There is much debate about what makes a good chocolate chip cookie. Some like 'em crisp all the way with gooey morsels of melted chocolate running through. Others, like myself, prefer a golden edge with a soft center. That's what this is. Some odd years ago, I stumbled upon the original chocolate chip cookie that I have slightly modified for use today. I don't have a single clue where I got the original recipe, so if this looks at all familiar, please feel free to link back. I'm not sure why I haven't posted this recipe before. Likely because I've strayed from including recipes that use refined sugars, which are a rare occasion in my diet. However, once I got a request last week to make these again, I knew it would be the perfect opportunity to share.

So, the perfect chocolate chip cookie. There are a few variables that make this so: the chocolate, the vanilla, the sugar, and of course, the butter.

Let's start with the chocolate and vanilla. My main point on these two ingredients is to use the highest quality that you can find. For the chocolate, I suggest at least 70% fair trade cocoa. The same goes with vanilla. Throw out the artificial vanilla or even pure vanilla extract that you can get at any supermarket. Find something better, something local is great too. The importance of using high-quality ingredients in baking is of the upmost importance. It is more expensive, but the payoff is worth the extra bucks.

For a chewier cookie, you'll want to have a higher brown to white sugar ratio. The reason for this comes down to the chemistry of the sugars. Modern day brown sugars are most commonly made by using a refined white sugar and adding molasses. The addition of molasses, a liquid sugar, will increase the moisture content of the sugar (think of the texture between white and brown sugars). For the purpose of this cookie, we'll be using a 3:1 ratio.

Finally, the butta'. There is some speculation about American vs cultured butter in baking. To get the right texture for these cookies, use American butter. While cultured (or European) butter is more flavourful, it contains a higher fat content (82% vs 80%). For the flour in our cookie batter to fully absorb the fat, you're going to want to go with the lower, American-style butter. It's cheaper than cultured butter too, which is a bonus. In regards to temperature, you'll want to bring the butter to just above room temperature before creaming. To do so, cut into chunks to speed up the process. DO NOT let the butter get too warm.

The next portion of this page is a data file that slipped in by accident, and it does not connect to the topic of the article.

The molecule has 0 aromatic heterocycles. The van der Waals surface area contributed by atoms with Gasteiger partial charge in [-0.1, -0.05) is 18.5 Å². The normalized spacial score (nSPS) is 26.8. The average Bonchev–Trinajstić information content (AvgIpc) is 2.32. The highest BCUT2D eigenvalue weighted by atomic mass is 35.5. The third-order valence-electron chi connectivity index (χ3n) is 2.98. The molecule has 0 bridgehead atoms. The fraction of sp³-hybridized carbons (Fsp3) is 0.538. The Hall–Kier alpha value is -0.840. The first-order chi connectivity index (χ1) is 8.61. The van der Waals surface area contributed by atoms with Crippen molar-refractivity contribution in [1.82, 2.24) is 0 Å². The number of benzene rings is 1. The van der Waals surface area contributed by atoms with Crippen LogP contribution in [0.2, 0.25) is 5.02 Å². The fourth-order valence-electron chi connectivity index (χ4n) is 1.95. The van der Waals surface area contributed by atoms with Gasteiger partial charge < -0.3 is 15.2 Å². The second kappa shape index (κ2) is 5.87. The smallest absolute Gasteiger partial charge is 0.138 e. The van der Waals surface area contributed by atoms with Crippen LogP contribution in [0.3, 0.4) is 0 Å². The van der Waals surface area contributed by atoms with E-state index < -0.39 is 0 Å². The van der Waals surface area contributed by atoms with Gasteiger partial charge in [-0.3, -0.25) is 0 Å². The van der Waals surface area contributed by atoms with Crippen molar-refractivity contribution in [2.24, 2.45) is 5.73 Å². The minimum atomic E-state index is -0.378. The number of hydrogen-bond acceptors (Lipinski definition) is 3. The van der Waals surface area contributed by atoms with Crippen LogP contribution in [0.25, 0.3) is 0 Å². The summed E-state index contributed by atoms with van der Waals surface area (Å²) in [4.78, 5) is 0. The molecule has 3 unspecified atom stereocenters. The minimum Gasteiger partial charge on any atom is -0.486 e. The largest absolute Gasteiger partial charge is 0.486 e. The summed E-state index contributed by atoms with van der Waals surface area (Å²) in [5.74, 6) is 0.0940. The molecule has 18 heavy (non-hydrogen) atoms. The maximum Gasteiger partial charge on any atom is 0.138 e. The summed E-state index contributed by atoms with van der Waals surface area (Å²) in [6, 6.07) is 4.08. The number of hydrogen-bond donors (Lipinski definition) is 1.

Allow the dough to rest for at least one hour, and upwards of 36 hours. For a very tasty cookie, go the whole mile and let it rest for 36 hours. Giving the dough time to rest gives the flour a chance to soak up all the liquid and lends to a firmer consistency.

Roll dough large enough so as to have a crunchy exterior and a chewy interior. I'd recommend measuring out a tablespoon.
Chocolate Chip Cookie
Chocolate Chip Cookies
Original source unknown, modifications made // Makes approximately 3 dozen cookies

1 cup (227 grams) American-style butter, brought to just above room temperature
1 1/2 cup (300 grams) dark brown sugar
1/2 cup (100 grams) granulated sugar
2 tsp pure vanilla extract
2 eggs, brought to room temperature
1 tsp baking soda
3 cups (360 grams) all-purpose flour
2 cups dark chocolate, finely chopped
Sea salt, for sprinkling (optional)

Cream butter and both sugars together for four minutes. Start on low speed, and once incorporated increase to medium speed. Do not go above medium speed, or else butter will heat up. Add vanilla and eggs. Beat two minutes. Add baking soda and flour. Dough will be thick. Add chocolate chips and mix well. Mixing will develop the gluten, allowing for a chewy cookie. Careful not to mix too much though. Refrigerate for at least one hour, up to 36 hours. Preheat oven to 350F. Drop 1 TBSP dough rounds onto a baking sheet lined with parchment paper. Sprinkle with a little bit of salt to create a lasting flavor. Not TOO much. Bake for 12 to 14 minutes, or until the edges are golden brown. Enjoy with a tall glass of almond milk.


aussi belle All rights reserved © Blog Milk Powered by Blogger